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Tameside Metropolitan Borough Council (21 004 676)

Category : Education > School admissions

Decision : Closed after initial enquiries

Decision date : 15 Jul 2021

The Ombudsman's final decision:

Summary: We will not investigate Mrs X’s complaint that the Council’s Schools Admissions Appeal Panel failed to provide her child with a place at her preferred school. It is unlikely the Ombudsman would find fault which caused her to lose out on a school place.

The complaint

  1. The complainant, whom I shall call Mrs X, says the Council’s Schools Admissions Appeal Panel did not properly consider her appeal for a place for her child, Z, at School Y.

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The Ombudsman’s role and powers

  1. We investigate complaints about ‘maladministration’ and ‘service failure’. In this statement, I have used the word fault to refer to these. We cannot question whether a school admissions appeals panel’s decision is right or wrong simply because the complainant disagrees with it. We must consider if there was fault in the way the decision was reached. If we find fault, which calls into question the panel’s decision, we may ask for a new appeal hearing. (Local Government Act 1974, section 34(3), as amended)
  2. We must also consider whether any fault has had an adverse impact on the person making the complaint. I refer to this as ‘injustice’. We provide a free service, but must use public money carefully. We may decide not to start or continue with an investigation if we believe:
    • it is unlikely we would find fault, or
    • the fault has not caused injustice to the person who complained. (Local Government Act 1974, section 24A(6), as amended)
  3. This complaint involves events that occurred during the Covid-19 pandemic. The Government introduced a range of new and frequently updated rules and guidance during this time. We can consider whether the Council followed the relevant legislation, guidance and our published “Principles of Good Administrative Practice during Covid”.

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How I considered this complaint

  1. I considered information provided by the Mrs X and the Council, which included the appeal papers.
  2. I considered the Ombudsman’s Assessment Code.
  3. Mrs X had an opportunity to comment on a draft version of this decision.

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My assessment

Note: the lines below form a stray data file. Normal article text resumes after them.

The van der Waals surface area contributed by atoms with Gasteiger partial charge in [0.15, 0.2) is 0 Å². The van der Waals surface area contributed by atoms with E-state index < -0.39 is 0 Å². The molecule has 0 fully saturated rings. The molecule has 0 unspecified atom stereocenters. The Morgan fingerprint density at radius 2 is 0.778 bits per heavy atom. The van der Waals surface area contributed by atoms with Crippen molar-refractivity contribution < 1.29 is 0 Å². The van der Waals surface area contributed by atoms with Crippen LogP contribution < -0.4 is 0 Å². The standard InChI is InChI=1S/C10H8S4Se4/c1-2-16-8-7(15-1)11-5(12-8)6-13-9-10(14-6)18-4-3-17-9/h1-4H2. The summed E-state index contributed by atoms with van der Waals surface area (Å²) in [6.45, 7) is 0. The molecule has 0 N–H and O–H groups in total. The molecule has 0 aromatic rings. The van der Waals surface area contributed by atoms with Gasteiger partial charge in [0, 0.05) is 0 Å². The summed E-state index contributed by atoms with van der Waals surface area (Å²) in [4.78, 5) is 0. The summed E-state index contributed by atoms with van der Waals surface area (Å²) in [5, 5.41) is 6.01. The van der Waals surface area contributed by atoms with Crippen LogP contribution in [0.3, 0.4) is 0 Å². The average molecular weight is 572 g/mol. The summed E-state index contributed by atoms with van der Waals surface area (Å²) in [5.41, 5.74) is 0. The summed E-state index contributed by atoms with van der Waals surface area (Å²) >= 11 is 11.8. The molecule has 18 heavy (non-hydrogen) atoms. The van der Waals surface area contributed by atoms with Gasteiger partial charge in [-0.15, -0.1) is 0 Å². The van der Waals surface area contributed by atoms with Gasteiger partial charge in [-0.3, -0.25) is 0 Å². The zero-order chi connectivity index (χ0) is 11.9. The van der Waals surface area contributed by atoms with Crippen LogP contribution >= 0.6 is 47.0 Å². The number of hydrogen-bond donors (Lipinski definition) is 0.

Background information

  1. Mrs X applied on time for her child, Z, to have a place at School Y from September 2021 in year seven.
  2. There were more applicants than places. The Council applied the published admissions scheme to decide who should get the places. The last place went to a child in the same admissions criteria as Mrs X but closer to the school. The Council offered Z a place at School D, which is Mrs X’s second preference.
  3. Mrs X appealed for a place at School Y. She said:
    • Z’s health issues meant this school was right for them;
    • She really liked School Y;
    • There is easy safe transport from the School Y to Z’s drop off and pick up points.
  4. An independent appeal panel considered her appeal in June 2021 by video hearing. It decided not to award her a place. Mrs X disagreed and complained to the Ombudsman.
  5. Mrs X says the appeal panel did not properly consider the key points nor did it take into account the medical evidence she supplied. She says the decision letter was one day late. She believes other parents were advised over the telephone they had been successful and she thinks this is wrong because she understands all notifications should be in writing.


The appeal panel’s and our role

  1. Independent appeal panels must follow the law when considering an appeal. The panel must consider whether the:
    • admission arrangements comply with the law;
    • admission arrangements were properly applied to the case; and
    • admission of another child would prejudice the education of others.
  2. If the panel finds there would be prejudice the panel must then consider each appellant’s individual arguments. If the panel decides the appellant’s case outweighs the prejudice to the school, it must uphold the appeal. This means it can say a school is full but decide a child’s case is so compelling that it is more important to admit that child than prevent the effects to a school by having one more child.
  3. We cannot question the decision if it has been properly taken. If the Panel has been properly informed, and used the correct procedure, then it is entitled to come to its own judgment about the evidence it hears.
  4. The appeal panel’s detailed decision letter records the reasons Mrs X gave the appeal panel for wanting a place. The Clerks notes and the decision letter refer to the medical evidence she provided. It is clear the appeal panel actively considered the case.
  5. Sending a decision letter one day late does not invalidate the appeal panel’s decision and has not caused Mrs X any significant injustice.
  6. How the Council communicated the decisions to other parents has no effect on the appeal panel’s decisions.
  7. It is unlikely we would find fault in the appeal panel’s decision based on the information I have seen which supports the appeal panel’s decision which could have changed its decision.

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Final decision

  1. We will not investigate this complaint. This is because it is unlikely we would find fault.

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Investigator's decision on behalf of the Ombudsman

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